The UK-based developer Serif has released DrawPlus X3, the latest version of their drawing application that most closely resembles Adobe’s Illustrator and the defunct Freehand. Unlike those programs, DrawPlus X3 has also taken after Photoshop Elements and other applications that help users along with wizards, visual aids and step-by-step instructions built into the application, making this product a good selection for amateur and prosumer users who do not need the Adobe standard.
Working with EPS and other formats
The new version of DrawPlus X3 works with more image formats including Microsoft’s HD Photo format, EPS and Illustrator (AI). I have never used the HD Photo format and it surprises me given that DrawPlus X3 is a drawing application. The additions of EPS and AI are much more pleasing, since they are two of three of Adobe’s major vector image formats (the other being PDF). I imported an Illustrator CS3, Illustrator CS3 EPS, and PDF saved with the Illustrator Default preset and DrawPlus X3 did not have a problem importing the data. I was able to work with points (called “nodes” in DrawPlus X3) but one shape using a compound path could not be edited in any of the three formats. It’s handy to import Illustrator and EPS artwork but illustrators who want to import complex artwork should expect difficulties.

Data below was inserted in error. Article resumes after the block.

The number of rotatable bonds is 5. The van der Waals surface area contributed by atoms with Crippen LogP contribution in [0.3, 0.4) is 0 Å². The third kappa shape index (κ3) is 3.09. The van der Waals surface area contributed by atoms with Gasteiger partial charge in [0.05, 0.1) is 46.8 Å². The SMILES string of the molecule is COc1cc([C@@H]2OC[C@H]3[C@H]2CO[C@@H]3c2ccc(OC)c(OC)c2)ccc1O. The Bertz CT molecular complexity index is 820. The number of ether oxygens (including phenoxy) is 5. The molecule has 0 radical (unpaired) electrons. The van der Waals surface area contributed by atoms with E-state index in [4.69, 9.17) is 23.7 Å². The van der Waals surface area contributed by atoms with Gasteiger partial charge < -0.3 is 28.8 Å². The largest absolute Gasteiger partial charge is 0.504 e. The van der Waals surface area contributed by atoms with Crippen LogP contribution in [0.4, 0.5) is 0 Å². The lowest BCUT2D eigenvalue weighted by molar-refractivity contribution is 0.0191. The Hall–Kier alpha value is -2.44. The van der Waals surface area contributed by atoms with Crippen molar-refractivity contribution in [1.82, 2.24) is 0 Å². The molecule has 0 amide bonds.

AutoTrace = Live Trace
DrawPlus X3 introduces AutoTrace, a module that will trace bitmap graphics and convert them to vectors. This technology has been in Illustrator for a few years, dubbed Live Trace; before that, Adobe produced an application called Streamline for this purpose. Converting bitmaps to vectors is a very helpful feature, so AutoTrace is a great addition to DrawPlus. The interface is straightforward and presets can be saved in one of three modes: logo, black/white and color.
AutoTrace offers fewer controls than Live Trace and it seems harder to get great results. I missed the presets that ship with Illustrator and Live Trace: I often use them as a starting point and fine-tune the controls to perfect the trace, but with AutoTrace I was searching for the right sliders to achieve good results. Part of the problem might be the sliders’ labels and icons, which I didn’t always understand. I also wished AutoTrace would preview the trace on the full-sized image rather than a small preview thumbnail. Quick tip: you can preview on the large image by clicking the Trace button, though you have to click to re-render every time settings are changed.